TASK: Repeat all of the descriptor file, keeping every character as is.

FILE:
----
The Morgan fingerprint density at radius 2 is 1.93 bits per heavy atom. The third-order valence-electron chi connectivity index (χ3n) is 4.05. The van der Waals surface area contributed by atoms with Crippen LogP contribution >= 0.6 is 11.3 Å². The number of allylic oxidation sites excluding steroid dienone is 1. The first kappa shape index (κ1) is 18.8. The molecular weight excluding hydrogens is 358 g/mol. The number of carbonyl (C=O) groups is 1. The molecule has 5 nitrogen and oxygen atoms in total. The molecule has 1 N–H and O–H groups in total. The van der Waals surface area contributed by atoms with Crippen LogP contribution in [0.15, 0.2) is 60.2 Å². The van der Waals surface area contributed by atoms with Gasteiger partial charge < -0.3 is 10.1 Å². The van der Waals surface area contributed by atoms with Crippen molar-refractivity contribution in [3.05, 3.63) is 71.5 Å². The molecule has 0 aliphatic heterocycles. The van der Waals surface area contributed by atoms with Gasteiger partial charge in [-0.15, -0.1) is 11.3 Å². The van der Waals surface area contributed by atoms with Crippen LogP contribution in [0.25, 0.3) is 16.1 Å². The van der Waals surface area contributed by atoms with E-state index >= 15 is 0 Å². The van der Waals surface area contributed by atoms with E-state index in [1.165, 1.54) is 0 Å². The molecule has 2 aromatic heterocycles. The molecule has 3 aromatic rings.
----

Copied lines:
The Morgan fingerprint density at radius 2 is 1.93 bits per heavy atom. The third-order valence-electron chi connectivity index (χ3n) is 4.05. The van der Waals surface area contributed by atoms with Crippen LogP contribution >= 0.6 is 11.3 Å². The number of allylic oxidation sites excluding steroid dienone is 1. The first kappa shape index (κ1) is 18.8. The molecular weight excluding hydrogens is 358 g/mol. The number of carbonyl (C=O) groups is 1. The molecule has 5 nitrogen and oxygen atoms in total. The molecule has 1 N–H and O–H groups in total. The van der Waals surface area contributed by atoms with Crippen LogP contribution in [0.15, 0.2) is 60.2 Å². The van der Waals surface area contributed by atoms with Gasteiger partial charge < -0.3 is 10.1 Å². The van der Waals surface area contributed by atoms with Crippen molar-refractivity contribution in [3.05, 3.63) is 71.5 Å². The molecule has 0 aliphatic heterocycles. The van der Waals surface area contributed by atoms with Gasteiger partial charge in [-0.15, -0.1) is 11.3 Å². The van der Waals surface area contributed by atoms with Crippen LogP contribution in [0.25, 0.3) is 16.1 Å². The van der Waals surface area contributed by atoms with E-state index >= 15 is 0 Å². The van der Waals surface area contributed by atoms with E-state index in [1.165, 1.54) is 0 Å². The molecule has 2 aromatic heterocycles. The molecule has 3 aromatic rings.